From the rest of the OG crew, only Gale (Courtney Cox) and Deputy-now-Sheriff Dewey Riley (David Arquette) have returned, because I’m pretty sure they’re the only ones who have survived. Gale is facing writer’s block until a new spate of murders piques her interest; Dewey is half-heartedly fending off the mild flirtation of a co-worker. We know he’ll never cheat, but Cox, ripping through this movie with a burst of energy it sorely needs, does seem poised to leave him and the whole town behind. In real life, Cox and Arquette would split two years after the movie’s release. On screen, it all just reads as…middle-aged people problems. Without a drop of sexual tension, where’s the fun?
The fun is gone. There is plenty of fan service. Nods to the first three movies, established in-universe as the “original trilogy,” whereas this is a spin-off into a new franchise (a fake-out, of course; at the end, only Sid is left standing, once again). There’s a bit with a garage door, and a news van becomes a crime scene. They watch Shaun of the Dead, because self-aware comedy-horror is the new classic. But there isn’t much mystery. The audience isn’t led to believe that anyone in particular is doing the murders until the murderer is revealed. The explanation for their motive, though GIFable, feels hollow, because the thing about Jill the Killer is she’s really just a fucking psychopath. And that’s what psychopaths do: they kill people.
There’s a gesture at the lingering trauma that hovers around Sidney; they call her the “angel of death” because she’s so close to so many massacres. But she never takes it to heart, so why should the audience? Even the visuals don’t work. The first three movies had a decidedly mid-budget aesthetic. In Scream 4, it’s like someone rubbed Vaseline on the lens and futzed with the hues. It’s not just digital and it’s not just a soft focus. I don’t have the vocabulary to describe the odd contrast and off-putting shine on everything, but it just…it looks bad!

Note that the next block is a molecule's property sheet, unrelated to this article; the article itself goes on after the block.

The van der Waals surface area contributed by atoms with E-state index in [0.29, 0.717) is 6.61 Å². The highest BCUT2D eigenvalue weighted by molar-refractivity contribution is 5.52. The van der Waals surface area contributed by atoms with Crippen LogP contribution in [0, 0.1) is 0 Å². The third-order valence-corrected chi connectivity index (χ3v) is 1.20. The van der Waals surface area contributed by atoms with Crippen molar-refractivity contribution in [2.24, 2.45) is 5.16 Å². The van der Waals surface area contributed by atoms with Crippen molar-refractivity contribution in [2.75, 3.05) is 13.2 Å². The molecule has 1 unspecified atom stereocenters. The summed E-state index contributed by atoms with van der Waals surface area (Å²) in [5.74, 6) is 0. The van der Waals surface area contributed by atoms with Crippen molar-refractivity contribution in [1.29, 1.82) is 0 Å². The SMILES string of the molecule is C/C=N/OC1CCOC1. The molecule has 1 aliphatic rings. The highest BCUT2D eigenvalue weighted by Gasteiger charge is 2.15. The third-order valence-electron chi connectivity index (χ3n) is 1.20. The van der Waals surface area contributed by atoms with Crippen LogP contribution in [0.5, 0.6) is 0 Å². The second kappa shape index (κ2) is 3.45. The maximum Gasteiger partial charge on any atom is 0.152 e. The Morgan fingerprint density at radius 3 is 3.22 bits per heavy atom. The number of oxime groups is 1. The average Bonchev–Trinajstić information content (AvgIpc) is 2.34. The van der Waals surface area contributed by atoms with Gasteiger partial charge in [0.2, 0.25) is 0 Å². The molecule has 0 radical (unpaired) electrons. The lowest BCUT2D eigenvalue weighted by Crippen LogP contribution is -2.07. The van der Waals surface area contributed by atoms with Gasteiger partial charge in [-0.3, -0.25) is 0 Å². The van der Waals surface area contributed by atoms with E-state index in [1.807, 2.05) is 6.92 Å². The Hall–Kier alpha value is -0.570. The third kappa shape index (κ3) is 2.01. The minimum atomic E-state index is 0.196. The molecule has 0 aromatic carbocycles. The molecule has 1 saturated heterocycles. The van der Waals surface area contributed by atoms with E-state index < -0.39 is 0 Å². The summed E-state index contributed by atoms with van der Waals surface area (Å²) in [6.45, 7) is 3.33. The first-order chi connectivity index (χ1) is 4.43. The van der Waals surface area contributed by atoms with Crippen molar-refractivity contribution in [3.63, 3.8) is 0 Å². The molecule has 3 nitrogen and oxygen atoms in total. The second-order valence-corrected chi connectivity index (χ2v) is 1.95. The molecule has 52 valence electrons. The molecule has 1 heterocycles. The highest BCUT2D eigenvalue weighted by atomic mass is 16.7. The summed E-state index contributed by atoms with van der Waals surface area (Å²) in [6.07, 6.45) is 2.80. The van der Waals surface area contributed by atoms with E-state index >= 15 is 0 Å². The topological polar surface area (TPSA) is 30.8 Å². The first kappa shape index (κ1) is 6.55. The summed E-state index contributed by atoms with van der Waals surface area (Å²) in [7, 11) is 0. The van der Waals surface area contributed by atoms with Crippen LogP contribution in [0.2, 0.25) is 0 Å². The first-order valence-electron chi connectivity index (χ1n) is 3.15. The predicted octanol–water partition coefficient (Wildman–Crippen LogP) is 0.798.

When the fifth movie was first announced, I tweeted (and then deleted, because that’s how I roll) that we didn’t need to expand the Scream franchise, we needed to make Happy Death Day the new Scream. I still mostly believe that. There have been smart, funny, interesting horror movies in the past decade that could fill the gap left by Scream. Happy Death Day could become a franchise, and Ready or Not—starring Adam Brody, who has a small role in Scre4m—was the under-seen spooky counterpart to the mega-hit Knives Out. I don’t think we need to go back to Woodsboro, especially in the absence of Wes Craven, whose series this will always be.
On the other hand, I think there are interesting possibilities left with our core three. Sidney, her agent and others remind her, is forever a “famous victim.” Social media has only increased the reach of that level of celebrity in the past decade. Dewey might just be the one good cop left in America. And Gale was a trailblazer; true crime is bigger than ever, much bigger than a Stab-like series. In 2018’s Halloween (in my opinion, great, and also, spoilers ahead for that one), we re-meet Michael Myers alongside a pair of podcasters looking to profit from his grisly crimes, the way Gale certainly has, the way Sidney is accused of doing. They are quickly dispatched with, and the legacy of Myers becomes much more personal for the rest of the film…but what if it had gone another way? Scream 5 has the opportunity to look at what blogs and documentaries, instead of just horror movies, have done to the murder story-inclined audience. Or not. That’s just my pitch, take it or leave it.
Ten years old today, Scream 4 has its good moments, but not enough to prop up the limp characters and re-heated plot. Both of which are critiques bandied about in the opening scene. Which brings us back to the question: is it bad on purpose? But let me add another: when you’re watching a bad movie, does that matter? FL